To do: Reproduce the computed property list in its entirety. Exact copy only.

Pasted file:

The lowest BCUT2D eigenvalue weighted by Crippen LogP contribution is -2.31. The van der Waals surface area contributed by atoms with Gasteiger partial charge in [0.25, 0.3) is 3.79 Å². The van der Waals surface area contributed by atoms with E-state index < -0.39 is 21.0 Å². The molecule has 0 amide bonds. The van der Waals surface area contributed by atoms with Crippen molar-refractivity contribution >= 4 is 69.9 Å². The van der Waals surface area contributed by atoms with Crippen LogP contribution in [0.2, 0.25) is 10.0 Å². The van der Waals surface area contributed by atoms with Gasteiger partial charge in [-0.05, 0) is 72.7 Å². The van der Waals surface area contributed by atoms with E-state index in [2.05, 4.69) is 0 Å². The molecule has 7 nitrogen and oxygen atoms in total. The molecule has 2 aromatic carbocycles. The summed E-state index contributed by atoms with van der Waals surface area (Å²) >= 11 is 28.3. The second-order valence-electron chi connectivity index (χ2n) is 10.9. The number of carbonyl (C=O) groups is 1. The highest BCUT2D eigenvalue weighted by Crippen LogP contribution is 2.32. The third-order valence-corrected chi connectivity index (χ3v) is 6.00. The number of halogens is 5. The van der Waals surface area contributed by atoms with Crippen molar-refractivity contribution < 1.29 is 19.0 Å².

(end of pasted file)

The lowest BCUT2D eigenvalue weighted by Crippen LogP contribution is -2.31. The van der Waals surface area contributed by atoms with Gasteiger partial charge in [0.25, 0.3) is 3.79 Å². The van der Waals surface area contributed by atoms with E-state index < -0.39 is 21.0 Å². The molecule has 0 amide bonds. The van der Waals surface area contributed by atoms with Crippen molar-refractivity contribution >= 4 is 69.9 Å². The van der Waals surface area contributed by atoms with Crippen LogP contribution in [0.2, 0.25) is 10.0 Å². The van der Waals surface area contributed by atoms with Gasteiger partial charge in [-0.05, 0) is 72.7 Å². The van der Waals surface area contributed by atoms with E-state index in [2.05, 4.69) is 0 Å². The molecule has 7 nitrogen and oxygen atoms in total. The molecule has 2 aromatic carbocycles. The summed E-state index contributed by atoms with van der Waals surface area (Å²) >= 11 is 28.3. The second-order valence-electron chi connectivity index (χ2n) is 10.9. The number of carbonyl (C=O) groups is 1. The highest BCUT2D eigenvalue weighted by Crippen LogP contribution is 2.32. The third-order valence-corrected chi connectivity index (χ3v) is 6.00. The number of halogens is 5. The van der Waals surface area contributed by atoms with Crippen molar-refractivity contribution < 1.29 is 19.0 Å².